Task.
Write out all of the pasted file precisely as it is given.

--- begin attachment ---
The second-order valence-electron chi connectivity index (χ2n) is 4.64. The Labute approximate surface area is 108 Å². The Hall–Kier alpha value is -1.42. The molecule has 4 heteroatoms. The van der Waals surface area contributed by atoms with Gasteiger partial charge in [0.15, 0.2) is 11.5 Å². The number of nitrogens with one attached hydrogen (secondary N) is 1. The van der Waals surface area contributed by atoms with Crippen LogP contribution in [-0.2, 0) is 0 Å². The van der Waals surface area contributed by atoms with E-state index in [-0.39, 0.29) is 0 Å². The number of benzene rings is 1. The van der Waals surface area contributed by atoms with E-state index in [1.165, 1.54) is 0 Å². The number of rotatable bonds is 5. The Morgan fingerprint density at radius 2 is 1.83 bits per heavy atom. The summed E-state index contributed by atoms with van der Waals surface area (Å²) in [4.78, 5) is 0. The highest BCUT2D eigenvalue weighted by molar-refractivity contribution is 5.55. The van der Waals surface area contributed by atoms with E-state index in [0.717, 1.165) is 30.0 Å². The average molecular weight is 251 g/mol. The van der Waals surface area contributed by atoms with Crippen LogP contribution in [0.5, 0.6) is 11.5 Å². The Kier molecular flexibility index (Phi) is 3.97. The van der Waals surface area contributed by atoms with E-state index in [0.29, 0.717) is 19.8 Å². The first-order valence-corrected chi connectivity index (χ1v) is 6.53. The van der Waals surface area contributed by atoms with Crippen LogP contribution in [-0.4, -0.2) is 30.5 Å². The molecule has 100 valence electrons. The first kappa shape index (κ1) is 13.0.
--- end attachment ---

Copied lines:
The second-order valence-electron chi connectivity index (χ2n) is 4.64. The Labute approximate surface area is 108 Å². The Hall–Kier alpha value is -1.42. The molecule has 4 heteroatoms. The van der Waals surface area contributed by atoms with Gasteiger partial charge in [0.15, 0.2) is 11.5 Å². The number of nitrogens with one attached hydrogen (secondary N) is 1. The van der Waals surface area contributed by atoms with Crippen LogP contribution in [-0.2, 0) is 0 Å². The van der Waals surface area contributed by atoms with E-state index in [-0.39, 0.29) is 0 Å². The number of benzene rings is 1. The van der Waals surface area contributed by atoms with E-state index in [1.165, 1.54) is 0 Å². The number of rotatable bonds is 5. The Morgan fingerprint density at radius 2 is 1.83 bits per heavy atom. The summed E-state index contributed by atoms with van der Waals surface area (Å²) in [4.78, 5) is 0. The highest BCUT2D eigenvalue weighted by molar-refractivity contribution is 5.55. The van der Waals surface area contributed by atoms with E-state index in [0.717, 1.165) is 30.0 Å². The average molecular weight is 251 g/mol. The van der Waals surface area contributed by atoms with Crippen LogP contribution in [0.5, 0.6) is 11.5 Å². The Kier molecular flexibility index (Phi) is 3.97. The van der Waals surface area contributed by atoms with E-state index in [0.29, 0.717) is 19.8 Å². The first-order valence-corrected chi connectivity index (χ1v) is 6.53. The van der Waals surface area contributed by atoms with Crippen LogP contribution in [-0.4, -0.2) is 30.5 Å². The molecule has 100 valence electrons. The first kappa shape index (κ1) is 13.0.